David Gross is a first-timer on stage, but acting kind of comes with the territory

David Gross has never acted before but he knew the part of the Boss was right for him.

“I’ve lived it,” he said of living the ranch life, and it’s what drew the longtime U.S. Forest Service employee to the role of the hard-bitten ranch boss.

“I’ve lived on two wheat and cattle ranches in Wasco County all my adult life, 47 years, and on one of them for 38 years,” said Gross, a Vietnam veteran who has worked for the Mt. Hood and Barlow ranger districts for the past 45 years, mostly in outreach, grant writing, education and volunteer coordination.

Gross has commuted from his home in Dufur in recent weeks for not only his job with the USFS but also for rehearsals for “Of Mice and Men.” Gross, who looks 10 years younger than his 68 years, studied forestry at the University of Arizona. He wears a variety of hats for USFS, including “boss” of two Youth Conservation Corps crews, based in Dufur and Parkdale.

He is caretaker for the ranch he lives on, and while it has been inactive for the last 15 years it still needs work, including fence repairs.

“When it was active I worked it weekends, feeding cattle, and mending fences. I worked calves, fixing fences, moving irrigation pipes, bucked more hay than you can imagine, fed 70 cows on freezing winter mornings. I’ve lived it.” He also repairs fences and does other volunteer work for Nature Conservancy preserves.

“It’s a part of who I am; it’s my life,” he said.

“I just feel I was meant to be in this play, and that’s how I developed the character.”

Putting experience to work in a dramatic play was a natural way for Gross to get involved in theater, something he thought of since seeing a readers’ theater at CAST a few years back, of “Welcome Home, Jenny Sutter,” with its theme of Iraq war veterans returning to the U.S.

“It was just a desire to step out of my comfort zone a little and get into a new community and form some new friends or relationships and experience a different side of the world,” Gross said of trying out for the play, which is directed by Lynda Dallman.

He said cast member Blaire Carroll gave him good advice.

“She told me, ‘Steinbeck wrote the words, but you have to develop the character.’ So I stated thinking about my character and knowing what I know about that era,” of the 1930s.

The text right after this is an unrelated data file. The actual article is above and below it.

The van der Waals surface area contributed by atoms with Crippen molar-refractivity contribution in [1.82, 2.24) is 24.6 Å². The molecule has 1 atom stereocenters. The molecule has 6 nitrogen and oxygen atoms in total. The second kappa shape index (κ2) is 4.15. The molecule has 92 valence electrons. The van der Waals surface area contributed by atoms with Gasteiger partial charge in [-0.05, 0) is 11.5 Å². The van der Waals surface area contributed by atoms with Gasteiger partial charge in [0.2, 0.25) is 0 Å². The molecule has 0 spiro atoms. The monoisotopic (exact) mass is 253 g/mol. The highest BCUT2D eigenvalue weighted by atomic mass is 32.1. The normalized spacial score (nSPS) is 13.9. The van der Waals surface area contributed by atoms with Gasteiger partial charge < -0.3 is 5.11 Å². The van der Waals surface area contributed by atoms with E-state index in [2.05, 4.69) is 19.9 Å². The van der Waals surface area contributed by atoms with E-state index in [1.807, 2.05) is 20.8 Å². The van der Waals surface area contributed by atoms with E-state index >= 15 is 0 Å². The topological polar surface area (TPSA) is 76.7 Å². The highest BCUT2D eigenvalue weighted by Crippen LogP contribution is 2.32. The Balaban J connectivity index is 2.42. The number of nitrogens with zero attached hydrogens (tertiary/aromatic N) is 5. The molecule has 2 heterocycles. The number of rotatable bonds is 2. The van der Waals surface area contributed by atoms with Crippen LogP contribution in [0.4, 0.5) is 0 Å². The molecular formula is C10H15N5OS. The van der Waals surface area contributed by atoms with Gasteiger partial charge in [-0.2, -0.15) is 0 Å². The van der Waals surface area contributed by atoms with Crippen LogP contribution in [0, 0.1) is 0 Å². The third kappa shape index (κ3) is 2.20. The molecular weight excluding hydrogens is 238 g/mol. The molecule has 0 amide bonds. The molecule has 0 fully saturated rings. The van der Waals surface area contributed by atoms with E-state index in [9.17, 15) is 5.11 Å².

“I live my life in a very rural agricultural way anyway,” he said. “I relate to these people, having worked on ranches and my house is furnished in what you might call rural primitive.”

Everything on stage in “Of Mice And Men,” with a few exceptions, came from Gross’s house, including many of the costumes.

“We need a washtub and Lynda asked for one and I said, ‘I’ve got three of those at home; I’ll bring one in.’”

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Parkdale third graders sing "12 Disaster Days of Christmas"

Welcome to your sing-able Christmas gift list. What follows is an emergency rendition of “12 Days of Christmas” – for outfitting your home or car in case of snow storm, earthquake, flood or other emergency. Read it as a simple list, or sing it to the tune of “12 Days” – you know, as in “ … and a partridge in a pear tree…” Not to make light of it, but the song is a familiar framework for a set of gift ideas that you could consider gathering together, even if the recipient already owns items such as a bunch of coats, tire chains and flashlights. Stores throughout the Gorge are stocked up on all these items. Buying all 12 days might be prohibitive, but here are three ideas for checking any of the dozen off your list (notations follow, 1-12.) The gift items needed to stay warm, dry and safe are also coded to suggest items in your abode (A) in your car (C) or both (B). 12 Gallons of Water (A) 11 Family meals (B) 10 Cans of propane (A) 9 Hygiene bags (B) 8 Packs of batteries (A) 7 Spare coats (B) 6 Bright red flares (C) 5 Cozy blankets (B) 4 Tire chains (C) 3 Flashlights (B) 2 cell phone chargers (B) 1 And a crush-proof first aid kit (B) Price ranges? Here’s a few quotes for days Three, Two, Four and Nine: n A family gift of flashlights (three will run $15-30, Hood River Supply, Tum-A-Lum) n Cell phone chargers (two will run $30-60) n Tire chains (basic set, $30, Les Schwab, returnable if unused for the winter) n Family meals ($100 or so should cover the basics for three or four reasonably well-fed days) n The home kit should be kept in a handy place near an exit, and remember that water needs to be replenished every few months. If you have a solid first aid kit already, switch out the gift idea with “and-a-sto-o-u-t- tub-for it-all …” Otherwise, it’s a case of assembling your home or car kits and making sure all members of the family know what the resources are and how to use them (ie flares and propane). Emergency situations are at worst life-threatening, at best deeply uncomfortable if you and your family are left without power for an extended period, or traveling and find yourself in a situation where you need to wait out a storm, lengthy traffic delay, or other crisis. Notes on the 12 gift ideas: 12 – Gallons of water: that’s one per person in a four-member family to last for three days, the recommended minimum to be prepared for utility outages. 11 – Easy-open packaged goods, energy bars, dried food and nuts are good things to include for nutrition. Think of what your family of four needs for three days to stay fortified and hydrated (see number 12). Can-opener also recommended 10 – If you have a propane camping stove, keep extra fuel handy. 9 – Hygiene bags: put packaged moistened towelettes, toilet paper, and plastic ties in large garbage bags (for personal sanitation) Resource list courtesy of Hood River County Emergency Management, Barbara Ayers, manager/ 541-386-1213. The county also reminds residents to Get a Kit, Make A Plan to connect your family if separated, and Stay Informed. See www.co.hood-river.or.us to opt-in for citizen alerts. Enlarge